Rebecca Plevin Health Reporter

Rebecca Plevin
Contact Rebecca Plevin

Rebecca Plevin is a health reporter at KPCC. She also writes KPCC's consumer health blog, Impatient.

Prior to working at KPCC, Rebecca spent five years covering health news in California's Central Valley, first for the bilingual paper Vida en el Valle, and then for Fresno-based Valley Public Radio. She was also a lead reporter on The Reporting on Health Collaborative's groundbreaking series of stories about valley fever.

Rebecca’s work has appeared on Morning Edition, All Things Considered, Marketplace, The California Report, Latino USA, and Capital Public Radio's health documentary series, The View From Here. She's earned an LA Press Club Award for best blog and the George Gruner Award for Meritorious Public Service in Journalism (twice!), as well as top honors from the California Newspaper Publishers Association and the National Association of Hispanic Journalists.

Rebecca grew up in the Washington, D.C. area and is a graduate of Northwestern University's Medill School of Journalism. She's also a fluent Spanish speaker, an avid rock climber and an acro yoga fanatic.

Stories by Rebecca Plevin

Can prescription drugs be priced on their 'value'?

The overnight price hike of Daraprim highlighted the way drug prices are set in the U.S. Some experts argue for "value-based pricing."

Los Angeles's Dockweiler Beach closed after waste washes ashore

Los Angeles's Dockweiler State Beach was closed Wednesday evening after waste, including hypodermic needles and tampon applicators, washed up on shore.

To boost vaccination rates, the flu shot needs a PR makeover

Last year's shot only reduced the chances that someone would get sick with the flu by 23 percent. Experts weigh in on how to improve the shot's image.

California unveils web tool to help consumers shop for health care

The website lets consumers look up the costs of more than 100 medical procedures in their region. It also offers data on the quality of care.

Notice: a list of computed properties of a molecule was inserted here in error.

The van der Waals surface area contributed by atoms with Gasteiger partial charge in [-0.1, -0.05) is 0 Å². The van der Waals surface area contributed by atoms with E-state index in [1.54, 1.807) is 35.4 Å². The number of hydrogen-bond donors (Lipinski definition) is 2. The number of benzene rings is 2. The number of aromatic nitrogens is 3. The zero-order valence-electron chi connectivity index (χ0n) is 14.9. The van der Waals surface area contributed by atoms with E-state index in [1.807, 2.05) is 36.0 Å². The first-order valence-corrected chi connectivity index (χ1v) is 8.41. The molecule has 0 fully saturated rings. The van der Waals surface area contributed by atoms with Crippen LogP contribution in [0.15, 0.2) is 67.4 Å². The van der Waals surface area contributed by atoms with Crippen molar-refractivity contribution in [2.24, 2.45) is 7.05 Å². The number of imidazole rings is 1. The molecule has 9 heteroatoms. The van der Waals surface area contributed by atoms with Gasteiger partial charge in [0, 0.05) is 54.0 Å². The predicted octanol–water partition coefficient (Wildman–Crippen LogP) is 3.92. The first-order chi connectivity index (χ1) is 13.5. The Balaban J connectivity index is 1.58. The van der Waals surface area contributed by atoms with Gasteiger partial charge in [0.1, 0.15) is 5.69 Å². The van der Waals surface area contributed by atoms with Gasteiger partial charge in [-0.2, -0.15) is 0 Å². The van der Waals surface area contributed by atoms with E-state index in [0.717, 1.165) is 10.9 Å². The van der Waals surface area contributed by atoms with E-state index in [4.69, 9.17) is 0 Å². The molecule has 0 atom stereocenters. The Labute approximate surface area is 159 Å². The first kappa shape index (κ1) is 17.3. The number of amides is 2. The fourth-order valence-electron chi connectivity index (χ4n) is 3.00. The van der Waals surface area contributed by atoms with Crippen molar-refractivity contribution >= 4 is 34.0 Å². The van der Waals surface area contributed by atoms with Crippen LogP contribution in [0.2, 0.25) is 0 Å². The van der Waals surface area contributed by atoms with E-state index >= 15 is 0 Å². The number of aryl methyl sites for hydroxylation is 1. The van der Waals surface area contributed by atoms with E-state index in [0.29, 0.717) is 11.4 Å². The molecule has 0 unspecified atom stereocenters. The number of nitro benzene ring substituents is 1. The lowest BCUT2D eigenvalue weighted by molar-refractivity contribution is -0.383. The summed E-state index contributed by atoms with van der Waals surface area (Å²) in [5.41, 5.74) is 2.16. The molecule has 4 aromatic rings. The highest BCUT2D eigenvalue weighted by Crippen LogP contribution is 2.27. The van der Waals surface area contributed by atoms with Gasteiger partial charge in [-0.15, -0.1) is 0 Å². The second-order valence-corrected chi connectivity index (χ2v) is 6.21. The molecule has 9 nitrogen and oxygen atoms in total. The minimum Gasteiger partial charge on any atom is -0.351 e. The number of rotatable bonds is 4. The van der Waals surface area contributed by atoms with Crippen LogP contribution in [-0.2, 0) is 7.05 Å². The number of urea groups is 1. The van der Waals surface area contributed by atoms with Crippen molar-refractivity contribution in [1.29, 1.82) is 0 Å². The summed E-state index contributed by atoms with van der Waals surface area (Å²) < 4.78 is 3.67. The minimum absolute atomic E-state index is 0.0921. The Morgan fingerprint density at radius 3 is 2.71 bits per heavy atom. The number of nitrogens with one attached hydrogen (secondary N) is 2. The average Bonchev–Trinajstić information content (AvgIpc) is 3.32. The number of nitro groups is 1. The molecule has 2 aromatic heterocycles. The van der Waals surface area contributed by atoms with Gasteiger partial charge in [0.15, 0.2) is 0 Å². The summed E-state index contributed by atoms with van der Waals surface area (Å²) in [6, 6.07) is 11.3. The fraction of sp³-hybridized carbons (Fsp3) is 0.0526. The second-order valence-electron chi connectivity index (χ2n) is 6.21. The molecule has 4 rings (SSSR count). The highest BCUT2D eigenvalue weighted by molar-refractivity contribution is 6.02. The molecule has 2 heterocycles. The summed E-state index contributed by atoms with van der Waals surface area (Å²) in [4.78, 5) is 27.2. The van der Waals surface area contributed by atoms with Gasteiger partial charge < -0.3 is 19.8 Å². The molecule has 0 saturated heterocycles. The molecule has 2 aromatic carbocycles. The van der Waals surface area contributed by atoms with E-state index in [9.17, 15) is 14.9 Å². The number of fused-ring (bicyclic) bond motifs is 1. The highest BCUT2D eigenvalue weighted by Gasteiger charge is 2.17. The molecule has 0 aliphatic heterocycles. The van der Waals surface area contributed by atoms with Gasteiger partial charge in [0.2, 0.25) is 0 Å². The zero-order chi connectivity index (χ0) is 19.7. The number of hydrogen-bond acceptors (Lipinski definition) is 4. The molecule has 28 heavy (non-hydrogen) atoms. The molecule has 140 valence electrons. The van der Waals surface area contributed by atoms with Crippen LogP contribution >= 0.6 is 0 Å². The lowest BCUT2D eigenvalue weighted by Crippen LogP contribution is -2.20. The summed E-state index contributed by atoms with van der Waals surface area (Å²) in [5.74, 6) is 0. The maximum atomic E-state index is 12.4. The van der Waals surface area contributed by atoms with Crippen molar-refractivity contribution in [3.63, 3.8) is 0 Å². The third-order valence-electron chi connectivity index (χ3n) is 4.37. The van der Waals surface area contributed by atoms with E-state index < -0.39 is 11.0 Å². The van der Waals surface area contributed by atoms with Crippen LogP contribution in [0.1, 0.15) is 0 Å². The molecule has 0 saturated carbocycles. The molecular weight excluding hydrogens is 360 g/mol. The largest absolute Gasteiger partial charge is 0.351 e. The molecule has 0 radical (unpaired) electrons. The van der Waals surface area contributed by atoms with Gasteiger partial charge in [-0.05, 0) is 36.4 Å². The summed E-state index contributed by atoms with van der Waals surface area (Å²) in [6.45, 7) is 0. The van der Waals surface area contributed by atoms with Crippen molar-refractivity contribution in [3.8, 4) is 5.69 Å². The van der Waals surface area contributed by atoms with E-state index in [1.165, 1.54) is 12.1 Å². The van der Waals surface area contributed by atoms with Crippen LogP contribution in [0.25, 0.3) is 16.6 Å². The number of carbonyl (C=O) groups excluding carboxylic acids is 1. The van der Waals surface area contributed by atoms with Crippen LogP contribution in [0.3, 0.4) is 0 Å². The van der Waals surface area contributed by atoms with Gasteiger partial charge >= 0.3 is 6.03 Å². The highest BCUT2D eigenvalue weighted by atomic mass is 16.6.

Sidewalk access suit against Long Beach now a class action

The plaintiffs claim that disabled residents and visitors can't travel safely and independently because Long Beach has failed to fix damaged sidewalks.

Take a selfie with your doctor, then ask about costs

Next time you go to the doctor, ask if you can take a selfie together. Once you've broken the ice, ask the critical, but potentially awkward, questions about cost.

Gov. Brown mulls bill capping out-of-pocket drug costs

The bill is aimed at reducing how much consumers pay for expensive specialty drugs for serious conditions. The health insurance industry opposes it.

State legislature approves limiting family plan deductibles

Assembly bill 1305 would require all family health plans to include a per-individual deductible and a per-individual out-of-pocket limit.

When is it OK to record your doctor's orders?

Cell phones are as common as stethoscopes in the exam room. But the rules for using phones to record doctor-patient conversations are still developing.

California saw record number of severe West Nile cases in 2014

Less than one percent of people infected with West Nile develop a neurologic illness. In 2014, California reported 561 cases of neuroinvasive disease, the CDC says.

Woman sues hospital, alleging 'patient dumping' on Skid Row

The lawsuit accuses Gardens Regional Hospital and Medical Center of dumping a homeless, mentally-ill patient on Skid Row, barefoot and wearing only hospital scrubs.

Bill watch: 2 bills aim to limit out-of-pocket costs

One would forbid surprise bills for seeing out-of-network doctors at in-network facilities. The other would limit the deductible for individuals in family plans.

Discussing cost could prevent a cancer side effect: Bankruptcy

One man's struggle with cancer and its financial burdens illustrates a problem facing many. Cancer doctors are recognizing that they need to consider cost.

FAQ: Why are cancer drugs getting more expensive?

The cost of cancer drugs has increased five- to 10-fold over 15 years. In the journal Mayo Clinic Proceedings, 118 doctors propose solutions to cap these costs.

#PriceCheck: Yes, you can give birth for $250

Some #PriceCheck participants paid $250 to give birth at a Kaiser hospital. With HMOs, people can pay less for care by accepting a narrower network of doctors.